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Men, watch your prostate

Written by Bukola Adebayo - Nigeria

As breast cancer is common in women above 45 years of age, so is prostate cancer in men above the age of 60.
Prostate cancer is a disease which affects only men and it affects the prostate - a gland in the male reproductive system.
Statistics by the National Cancer Registry estimate that one out of six men in the world will be diagnosed with prostate cancer before their golden jubilee.
Though statistics on this cancer is lacking in Nigeria, experts say the incidence is increasing. So, there are odds that one could have a father, grandfather, husband, brother or friend living with this disease at any time.

But the cheering news is that, experts say, it is preventable and treatable when detected early before irreversible damage has been done to the prostate.
Why should men be worried about this cancer? Apart from the fact that it affects their sexuality, it can also send the victim to an early grave.

Early detection is a challenge here, as many men are not likely to see their doctor unless it's an emergency. But this may be dangerous, doctors advise. Indeed, physicians say there is an appreciable increase in the number of men being diagnosed with this disease.
A consultant urologist, Dr. Sam Adeleke, says unlike in the past when only old men were diagnosed with the disease, doctors now see younger men with prostate cancer, hence, men of all ages must watch out.
Adeleke states that many men would die without even knowing they had the disease, as it usually has no symptoms. A few lucky ones may experience the warning signs, especially those at the advanced stages, physicians say.

Experts say the following factors may increase your risk of getting prostate cancer and advise that if four of these eight factors apply to you, then you must see a doctor to erase all doubts.

Being Black/African-American
Black men have the highest rate of prostate cancer diagnosis and death in the world, according to the Centres for Disease Control and Prevention, Atlanta, United States of America.
"Worse, black men seem to get more severe form, are more likely to have the cancer come back after treatment and are more likely to die of this disease," Dr. Jane Worthington says. She recommends tests every year, starting at age 40.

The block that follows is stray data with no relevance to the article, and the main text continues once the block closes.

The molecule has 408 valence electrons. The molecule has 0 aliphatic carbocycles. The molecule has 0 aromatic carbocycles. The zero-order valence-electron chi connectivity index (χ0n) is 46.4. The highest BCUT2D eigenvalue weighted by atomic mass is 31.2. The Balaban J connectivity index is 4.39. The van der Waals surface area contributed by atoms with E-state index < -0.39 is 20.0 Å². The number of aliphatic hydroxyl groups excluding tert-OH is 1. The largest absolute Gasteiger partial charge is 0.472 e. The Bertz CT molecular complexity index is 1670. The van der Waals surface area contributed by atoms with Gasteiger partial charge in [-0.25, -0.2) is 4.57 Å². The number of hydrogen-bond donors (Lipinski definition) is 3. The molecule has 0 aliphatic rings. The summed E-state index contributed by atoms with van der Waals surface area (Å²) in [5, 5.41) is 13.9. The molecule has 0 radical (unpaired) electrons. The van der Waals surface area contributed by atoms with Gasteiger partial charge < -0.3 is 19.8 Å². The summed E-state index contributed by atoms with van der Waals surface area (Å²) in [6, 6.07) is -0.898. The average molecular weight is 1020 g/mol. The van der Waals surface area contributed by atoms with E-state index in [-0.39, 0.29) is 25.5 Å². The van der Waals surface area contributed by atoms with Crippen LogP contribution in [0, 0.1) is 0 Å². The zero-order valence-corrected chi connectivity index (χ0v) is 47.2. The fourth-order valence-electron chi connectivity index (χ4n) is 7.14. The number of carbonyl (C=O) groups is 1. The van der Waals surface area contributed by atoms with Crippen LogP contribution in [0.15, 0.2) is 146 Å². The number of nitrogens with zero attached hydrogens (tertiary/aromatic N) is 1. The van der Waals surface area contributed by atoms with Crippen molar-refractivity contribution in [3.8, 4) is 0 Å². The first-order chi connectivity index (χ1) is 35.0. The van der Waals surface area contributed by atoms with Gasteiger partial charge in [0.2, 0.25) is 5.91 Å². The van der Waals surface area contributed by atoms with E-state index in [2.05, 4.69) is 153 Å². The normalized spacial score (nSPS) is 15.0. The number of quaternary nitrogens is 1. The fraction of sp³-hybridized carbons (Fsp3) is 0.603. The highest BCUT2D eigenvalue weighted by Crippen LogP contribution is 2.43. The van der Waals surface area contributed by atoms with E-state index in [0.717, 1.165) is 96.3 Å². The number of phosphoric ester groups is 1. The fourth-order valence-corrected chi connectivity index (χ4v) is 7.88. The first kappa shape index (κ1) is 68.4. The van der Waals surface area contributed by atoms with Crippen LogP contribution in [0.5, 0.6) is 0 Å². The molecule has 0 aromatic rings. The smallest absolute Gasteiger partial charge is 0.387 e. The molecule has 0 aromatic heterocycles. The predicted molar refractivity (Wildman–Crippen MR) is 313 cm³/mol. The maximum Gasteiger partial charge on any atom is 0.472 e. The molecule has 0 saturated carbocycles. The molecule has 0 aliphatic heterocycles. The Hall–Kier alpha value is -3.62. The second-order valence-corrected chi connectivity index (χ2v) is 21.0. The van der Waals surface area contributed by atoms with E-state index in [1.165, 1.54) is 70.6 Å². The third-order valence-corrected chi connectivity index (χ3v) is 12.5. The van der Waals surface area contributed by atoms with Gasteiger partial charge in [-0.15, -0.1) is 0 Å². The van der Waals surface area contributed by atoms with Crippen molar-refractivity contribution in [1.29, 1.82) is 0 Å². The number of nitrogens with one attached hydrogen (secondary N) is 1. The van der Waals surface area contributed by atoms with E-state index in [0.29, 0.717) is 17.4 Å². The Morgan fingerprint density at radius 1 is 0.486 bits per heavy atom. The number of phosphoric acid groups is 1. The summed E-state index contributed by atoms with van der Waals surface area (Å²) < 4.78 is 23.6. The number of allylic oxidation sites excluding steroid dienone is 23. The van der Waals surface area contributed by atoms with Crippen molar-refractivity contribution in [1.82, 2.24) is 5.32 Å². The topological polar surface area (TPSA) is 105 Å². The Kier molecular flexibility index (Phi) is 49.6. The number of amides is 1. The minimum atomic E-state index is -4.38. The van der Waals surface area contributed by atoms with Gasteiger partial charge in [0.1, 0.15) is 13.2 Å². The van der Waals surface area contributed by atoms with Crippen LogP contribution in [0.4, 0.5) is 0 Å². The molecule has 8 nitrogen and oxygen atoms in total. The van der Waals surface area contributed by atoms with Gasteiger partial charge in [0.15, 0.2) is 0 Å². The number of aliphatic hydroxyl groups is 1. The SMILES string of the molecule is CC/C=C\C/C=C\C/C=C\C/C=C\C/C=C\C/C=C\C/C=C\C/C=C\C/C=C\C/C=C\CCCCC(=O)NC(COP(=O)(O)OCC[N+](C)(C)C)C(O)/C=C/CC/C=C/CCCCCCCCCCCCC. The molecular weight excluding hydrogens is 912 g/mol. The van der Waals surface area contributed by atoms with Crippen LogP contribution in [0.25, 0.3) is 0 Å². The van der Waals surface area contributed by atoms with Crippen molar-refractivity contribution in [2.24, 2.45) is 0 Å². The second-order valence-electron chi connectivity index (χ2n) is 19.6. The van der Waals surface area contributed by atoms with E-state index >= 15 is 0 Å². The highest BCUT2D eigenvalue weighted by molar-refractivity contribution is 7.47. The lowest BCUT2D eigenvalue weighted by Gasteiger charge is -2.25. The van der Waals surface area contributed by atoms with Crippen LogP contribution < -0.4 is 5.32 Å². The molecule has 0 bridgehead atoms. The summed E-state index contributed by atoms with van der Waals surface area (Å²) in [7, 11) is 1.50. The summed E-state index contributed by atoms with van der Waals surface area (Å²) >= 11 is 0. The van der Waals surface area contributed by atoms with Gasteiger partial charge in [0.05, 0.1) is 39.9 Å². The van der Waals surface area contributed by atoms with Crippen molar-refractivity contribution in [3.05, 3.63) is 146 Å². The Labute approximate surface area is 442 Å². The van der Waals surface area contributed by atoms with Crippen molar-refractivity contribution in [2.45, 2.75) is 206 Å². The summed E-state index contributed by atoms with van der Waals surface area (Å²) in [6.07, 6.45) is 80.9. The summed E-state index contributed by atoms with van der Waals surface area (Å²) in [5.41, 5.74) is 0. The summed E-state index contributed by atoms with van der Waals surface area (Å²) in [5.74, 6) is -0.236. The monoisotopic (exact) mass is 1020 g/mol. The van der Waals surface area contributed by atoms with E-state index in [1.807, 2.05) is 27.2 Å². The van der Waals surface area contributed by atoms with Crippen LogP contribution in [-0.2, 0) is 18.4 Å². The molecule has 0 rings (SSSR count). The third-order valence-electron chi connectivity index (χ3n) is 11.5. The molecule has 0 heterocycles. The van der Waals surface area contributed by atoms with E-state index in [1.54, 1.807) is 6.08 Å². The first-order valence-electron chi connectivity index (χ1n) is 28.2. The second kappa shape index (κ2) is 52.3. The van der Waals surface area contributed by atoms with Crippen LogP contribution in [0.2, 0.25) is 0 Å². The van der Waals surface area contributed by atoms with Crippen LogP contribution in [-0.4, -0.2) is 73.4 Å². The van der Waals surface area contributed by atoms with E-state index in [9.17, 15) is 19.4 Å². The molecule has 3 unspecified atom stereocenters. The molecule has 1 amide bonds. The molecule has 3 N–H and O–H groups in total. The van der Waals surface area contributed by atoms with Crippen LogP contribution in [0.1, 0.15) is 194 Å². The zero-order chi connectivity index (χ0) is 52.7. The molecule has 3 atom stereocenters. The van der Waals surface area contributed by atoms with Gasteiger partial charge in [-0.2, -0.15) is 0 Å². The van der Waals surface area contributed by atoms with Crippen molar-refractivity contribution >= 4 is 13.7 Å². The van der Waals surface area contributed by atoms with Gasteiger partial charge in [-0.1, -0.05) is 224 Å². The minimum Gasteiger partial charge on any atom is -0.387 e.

Family history
A man is twice as likely to get the disease if he has one first-degree relative - father, brother, son - with a history of it, according to the Prostate Cancer Foundation.
The risk goes up if more relatives are affected, Worthington says.
She states, "It may be as high as 50 per cent if three family members (father and two brothers, for example) have had it, if it occurs in three generations (grandfather, father, son) or if two relatives developed it younger than 55 years old."

And don't forget the women in the family. The expert adds that prostate cancer risk can be inherited from the mother's family as well. So, ask about your maternal family history.

Being over 50
The older the man, the higher his risk. "In men between 40-49, the risk of developing prostate cancer is one in 50," Worthington says. From 60-79, it's one in seven. But don't wait till you are 60 before you take a PSA test. "Prostate cancer screening should start at age 40," Worthington notes.

Heavy weight
Being overweight or obese is a prostate cancer risk, according to many studies. Researchers found that men who put on extra weight in their 20s and 30s face a higher risk.

"A study by the American Cancer Society found that men with a BMI greater than 30 were 20-25 per cent were more likely to die of prostate cancer than thinner men," Worthington warns.
Experts believe that too much body fat throws off the body's normal production of insulin and testosterone, which may fuel growth of prostate cancer cells.

But that's not just the fear of prostate cancer here, as too much belly fat and a high-fat diet can also raise the risk of heart disease and diabetes.

Fatty foods
Eating fatty and fried food is also a problem. "Dietary fat may not only help cause prostate cancer, but it may also affect the way it progresses - how fast cancer cells proliferate, their ability to spread and the body's ability to fight off this invasion," Worthington explains.

Foods high in saturated fats, especially from animal products such as red meat and dairy, appear to be the worst dietary trigger for prostate cancer, Worthington says.

Cigarette smoking gives cancer cells a comfy place to grow, Worthington says.
"Research doesn't yet show that smoking causes prostate cancer, but it has proven that a nicotine habit can help it grow faster and more aggressively. Tell him to stop smoking now," Worthington advises.

Urinary troubles
"If he gets up frequently in the middle of the night to urinate, he could have problems with his prostate," Adeleke counsels.
This is because the urethra, the tube that carries urine and semen, runs right through the middle of the prostate like a straw, experts say.

Urinary troubles often signal benign prostatic hyperplasia - a non-cancerous enlargement of the gland that's common in men older than 40. Still, any changes in urination - including pain, weak flow, difficulty starting or stopping, frequent night time urination, or blood in the urine or semen - should be evaluated by a doctor.

Painful bowel movement
Because the prostate lives on the other side of the rectal wall, prostate enlargement or cancer can often cause pain during a bowel movement. This, along with a bloody stool, may also be a symptom of colorectal cancer.

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